Yikes! It’s already starting to peak over 100 degrees on a regular basis in the desert. So, you know what that means… summer is upon us and our inner “travel bug” is itching to escape the heat.
For travel inspiration, Susan Robb’s Wild Times – a journey of one woman’s travels up the west coast, is now on display at the Palm Springs Art Museum in Palm Desert. So, if you want to get lost in this summer this is where you should start.
This Friday they are opening up the exhibition with a free film. Come check it out and fill up on the fuel to keep your inspiration run steady all summer long.
The Palm Springs Art Museum in Palm Desert is one of seven host venues for artist Susan Robb’s five month project Wild Times. Wild Times merges new media, social engagement, and a 2,650 mile hike as an invitation to explore wildness as a geographic ideal and a state of mind. Robb will follow the Pacific Crest Trail from Mexico to Canada, making and sending digital artworks to West Coast museums and art centers, including the Palm Springs Art Museum in Palm Desert.
The interactive installation opened April 17, 2014, the same day Robb began her hike. Featured in the Annette Bloch Education Wing, the installation features several ways to follow Robb’s extraordinary trek up the Pacific Coast Trail. Tablets provide access to Robb’s digital artworks, videos, and messages made on the trail. In addition, three-dimensional objects generated through the artist’s experience on the hike will periodically be sent to the museum and displayed in a unique wall installation.
Visit www.wildtimesproject.com to learn more.
WHAT IS WILD?
Only 3% of the contiguous United States is still considered wild. As our culture increasingly pressures us to maintain a personal “brand,” be in constant contact, and snapchat every moment, maybe it’s not just our geographic wild spaces that are endangered, but our internal wild spaces as well.
Wild Times merges new media, social engagement, and a 2,650 mile hike as an invitation to explore wildness as a geographic ideal and a state of mind.
The Pacific Crest Trail (commonly abbreviated as the PCT) is a long-distance hiking and equestrian trail closely aligned with the highest portion of the Sierra Nevada and Cascade mountain ranges, which lie 100 to 150 miles (160 to 240 km) east of the U.S. Pacific coast. The trail’s southern terminus is on the U.S. border with Mexico, and its northern terminus on the U.S.–Canada border on the edge of Manning Park in British Columbia, Canada; its corridor through the U.S. is in the states of California, Oregon, and Washington.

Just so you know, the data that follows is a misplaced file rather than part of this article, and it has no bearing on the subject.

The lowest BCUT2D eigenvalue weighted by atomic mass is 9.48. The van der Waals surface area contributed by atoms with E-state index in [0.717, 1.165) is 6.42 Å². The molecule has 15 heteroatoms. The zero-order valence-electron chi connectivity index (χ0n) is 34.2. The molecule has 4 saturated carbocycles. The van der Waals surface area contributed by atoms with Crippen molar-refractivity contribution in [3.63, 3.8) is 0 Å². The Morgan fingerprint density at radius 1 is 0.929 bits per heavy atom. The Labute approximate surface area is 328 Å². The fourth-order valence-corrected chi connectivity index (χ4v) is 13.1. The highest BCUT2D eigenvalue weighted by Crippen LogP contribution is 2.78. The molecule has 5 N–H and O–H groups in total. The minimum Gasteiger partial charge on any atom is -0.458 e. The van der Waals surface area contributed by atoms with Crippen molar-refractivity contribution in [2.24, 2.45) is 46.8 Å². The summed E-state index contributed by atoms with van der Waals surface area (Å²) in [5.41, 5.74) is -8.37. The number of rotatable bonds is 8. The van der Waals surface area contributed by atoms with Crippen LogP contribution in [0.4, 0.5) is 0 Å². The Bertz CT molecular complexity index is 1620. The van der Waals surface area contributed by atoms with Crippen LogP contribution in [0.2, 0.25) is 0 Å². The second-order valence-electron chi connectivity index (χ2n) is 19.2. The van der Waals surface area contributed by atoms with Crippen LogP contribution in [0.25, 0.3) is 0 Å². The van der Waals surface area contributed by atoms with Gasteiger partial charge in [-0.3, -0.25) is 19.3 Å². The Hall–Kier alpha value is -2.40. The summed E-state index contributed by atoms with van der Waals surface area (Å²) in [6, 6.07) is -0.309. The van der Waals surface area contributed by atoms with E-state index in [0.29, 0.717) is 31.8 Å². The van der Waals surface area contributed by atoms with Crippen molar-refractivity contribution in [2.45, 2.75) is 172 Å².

The Pacific Crest Trail is 2,663 mi (4,286 km) long and ranges in elevation from just above sea level at the Oregon–Washington border to 13,153 feet (4,009 m) at Forester Pass in the Sierra Nevada. The route passes through 25 national forests and 7 national parks. Its midpoint is in Chester, California (near Mt. Lassen), where the Sierra and Cascade mountain ranges meet.
It was designated a National Scenic Trail in 1968, although it was not officially completed until 1993. The PCT was conceived by Clinton Churchill Clarke in 1932. It received official status under the National Trails System Act of 1968.
WHERE IS WILD?
Beginning in mid-April 2014, artist Susan Robb embarks on a 5-month journey from Mexico to Canada on the Pacific Crest Trail. Using the trail as a nomadic studio, and her experiences as inspiration and medium, she will create digital works—photos, videos, and 3D files—periodically sending them to a series of West Coast museums and art centers. There they will be printed, projected, and installed, evolving into cumulative exhibitions.
Cinema in the Wild Series
May 23 – June 13
Wild Times, an installation now on view at the Palm Springs Art Museum in Palm Desert, has been created by artist Susan Robb. It merges new media, social engagement, and a 2,650 mile hike as an invitation to explore wildness as a geographic ideal and a state of mind. To compliment this installation, the museum is pleased to offer four films in its Cinema in the Wild film screening series.
Friday May 23, 5:30 p.m.
Directed by Nicolas Roeg (1971, 100 minutes)
This hypnotic masterpiece is a shining example of the creative daringness and experimentation that was borne out of the 1970s cinema. Following their father’s freakish suicide, a teenage girl and her younger brother find themselves abandoned in the unforgiving Australian outback. They come under the guidance of a young aborigine boy on his “walkabout” ( a rite of passage where he must journey out into the desert and survive on his own).
WHO : Palm Springs Art Museum
WHAT : Susan Robb’s Wild Time installation & Free Film Screening of Walkabout
WHEN : May 23rd
TIME : 5:30pm
WHERE: Palm Springs Art Museum – in Palm Desert
WHY: Because traveling is cool.
WEBSITE : http://www.psmuseum.org/palm-desert/